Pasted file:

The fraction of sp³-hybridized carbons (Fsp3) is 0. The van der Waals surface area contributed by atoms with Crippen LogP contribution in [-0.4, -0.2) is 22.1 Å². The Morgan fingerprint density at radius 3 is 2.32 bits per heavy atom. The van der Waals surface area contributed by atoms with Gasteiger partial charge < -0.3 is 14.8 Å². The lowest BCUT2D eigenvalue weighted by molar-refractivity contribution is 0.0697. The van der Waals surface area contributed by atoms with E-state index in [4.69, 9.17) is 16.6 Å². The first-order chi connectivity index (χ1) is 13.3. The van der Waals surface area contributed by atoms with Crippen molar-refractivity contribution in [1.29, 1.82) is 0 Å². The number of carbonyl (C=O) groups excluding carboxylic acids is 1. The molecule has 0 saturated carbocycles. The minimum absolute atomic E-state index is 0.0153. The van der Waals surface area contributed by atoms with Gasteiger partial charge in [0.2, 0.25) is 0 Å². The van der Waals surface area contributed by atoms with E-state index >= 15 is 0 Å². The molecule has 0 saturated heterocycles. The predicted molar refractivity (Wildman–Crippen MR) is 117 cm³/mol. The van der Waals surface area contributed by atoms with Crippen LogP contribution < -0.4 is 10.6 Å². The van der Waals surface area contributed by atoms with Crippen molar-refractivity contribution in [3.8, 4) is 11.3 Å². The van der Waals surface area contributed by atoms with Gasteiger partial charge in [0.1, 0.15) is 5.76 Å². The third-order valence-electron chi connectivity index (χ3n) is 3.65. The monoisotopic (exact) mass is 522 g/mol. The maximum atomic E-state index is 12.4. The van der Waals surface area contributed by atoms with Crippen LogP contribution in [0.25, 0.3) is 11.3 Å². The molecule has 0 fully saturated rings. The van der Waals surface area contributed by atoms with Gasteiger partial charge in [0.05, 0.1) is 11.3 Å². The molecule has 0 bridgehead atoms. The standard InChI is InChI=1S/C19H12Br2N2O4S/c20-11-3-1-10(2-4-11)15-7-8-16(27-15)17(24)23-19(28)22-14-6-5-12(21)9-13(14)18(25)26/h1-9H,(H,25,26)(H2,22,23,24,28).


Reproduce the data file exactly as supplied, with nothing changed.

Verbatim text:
The fraction of sp³-hybridized carbons (Fsp3) is 0. The van der Waals surface area contributed by atoms with Crippen LogP contribution in [-0.4, -0.2) is 22.1 Å². The Morgan fingerprint density at radius 3 is 2.32 bits per heavy atom. The van der Waals surface area contributed by atoms with Gasteiger partial charge < -0.3 is 14.8 Å². The lowest BCUT2D eigenvalue weighted by molar-refractivity contribution is 0.0697. The van der Waals surface area contributed by atoms with E-state index in [4.69, 9.17) is 16.6 Å². The first-order chi connectivity index (χ1) is 13.3. The van der Waals surface area contributed by atoms with Crippen molar-refractivity contribution in [1.29, 1.82) is 0 Å². The number of carbonyl (C=O) groups excluding carboxylic acids is 1. The molecule has 0 saturated carbocycles. The minimum absolute atomic E-state index is 0.0153. The van der Waals surface area contributed by atoms with Gasteiger partial charge in [0.2, 0.25) is 0 Å². The van der Waals surface area contributed by atoms with E-state index >= 15 is 0 Å². The molecule has 0 saturated heterocycles. The predicted molar refractivity (Wildman–Crippen MR) is 117 cm³/mol. The van der Waals surface area contributed by atoms with Crippen LogP contribution < -0.4 is 10.6 Å². The van der Waals surface area contributed by atoms with Crippen molar-refractivity contribution in [3.8, 4) is 11.3 Å². The van der Waals surface area contributed by atoms with Gasteiger partial charge in [0.1, 0.15) is 5.76 Å². The third-order valence-electron chi connectivity index (χ3n) is 3.65. The monoisotopic (exact) mass is 522 g/mol. The maximum atomic E-state index is 12.4. The van der Waals surface area contributed by atoms with Crippen LogP contribution in [0.25, 0.3) is 11.3 Å². The molecule has 0 fully saturated rings. The van der Waals surface area contributed by atoms with Gasteiger partial charge in [0.05, 0.1) is 11.3 Å². The molecule has 0 bridgehead atoms. The standard InChI is InChI=1S/C19H12Br2N2O4S/c20-11-3-1-10(2-4-11)15-7-8-16(27-15)17(24)23-19(28)22-14-6-5-12(21)9-13(14)18(25)26/h1-9H,(H,25,26)(H2,22,23,24,28).